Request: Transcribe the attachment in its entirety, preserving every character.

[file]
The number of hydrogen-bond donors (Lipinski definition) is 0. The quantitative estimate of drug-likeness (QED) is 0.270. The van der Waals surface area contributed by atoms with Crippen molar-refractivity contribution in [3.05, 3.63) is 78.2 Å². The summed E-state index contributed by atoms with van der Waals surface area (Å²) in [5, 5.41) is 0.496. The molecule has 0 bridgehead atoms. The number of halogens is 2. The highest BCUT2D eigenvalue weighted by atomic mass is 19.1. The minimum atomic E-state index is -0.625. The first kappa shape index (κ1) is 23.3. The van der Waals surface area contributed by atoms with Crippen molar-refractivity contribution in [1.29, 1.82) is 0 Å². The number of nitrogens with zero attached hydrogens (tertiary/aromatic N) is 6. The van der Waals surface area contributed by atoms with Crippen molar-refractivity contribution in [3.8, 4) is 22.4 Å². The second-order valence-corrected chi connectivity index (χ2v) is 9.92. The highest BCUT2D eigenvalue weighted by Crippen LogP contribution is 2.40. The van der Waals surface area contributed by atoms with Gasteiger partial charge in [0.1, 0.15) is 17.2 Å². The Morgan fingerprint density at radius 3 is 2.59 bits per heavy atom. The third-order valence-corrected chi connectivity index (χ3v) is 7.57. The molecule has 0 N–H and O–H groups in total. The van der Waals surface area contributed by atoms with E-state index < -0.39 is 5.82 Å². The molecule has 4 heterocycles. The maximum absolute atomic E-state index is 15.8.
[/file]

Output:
The number of hydrogen-bond donors (Lipinski definition) is 0. The quantitative estimate of drug-likeness (QED) is 0.270. The van der Waals surface area contributed by atoms with Crippen molar-refractivity contribution in [3.05, 3.63) is 78.2 Å². The summed E-state index contributed by atoms with van der Waals surface area (Å²) in [5, 5.41) is 0.496. The molecule has 0 bridgehead atoms. The number of halogens is 2. The highest BCUT2D eigenvalue weighted by atomic mass is 19.1. The minimum atomic E-state index is -0.625. The first kappa shape index (κ1) is 23.3. The van der Waals surface area contributed by atoms with Crippen molar-refractivity contribution in [1.29, 1.82) is 0 Å². The number of nitrogens with zero attached hydrogens (tertiary/aromatic N) is 6. The van der Waals surface area contributed by atoms with Crippen molar-refractivity contribution in [3.8, 4) is 22.4 Å². The second-order valence-corrected chi connectivity index (χ2v) is 9.92. The highest BCUT2D eigenvalue weighted by Crippen LogP contribution is 2.40. The van der Waals surface area contributed by atoms with Gasteiger partial charge in [0.1, 0.15) is 17.2 Å². The Morgan fingerprint density at radius 3 is 2.59 bits per heavy atom. The third-order valence-corrected chi connectivity index (χ3v) is 7.57. The molecule has 0 N–H and O–H groups in total. The van der Waals surface area contributed by atoms with E-state index < -0.39 is 5.82 Å². The molecule has 4 heterocycles. The maximum absolute atomic E-state index is 15.8.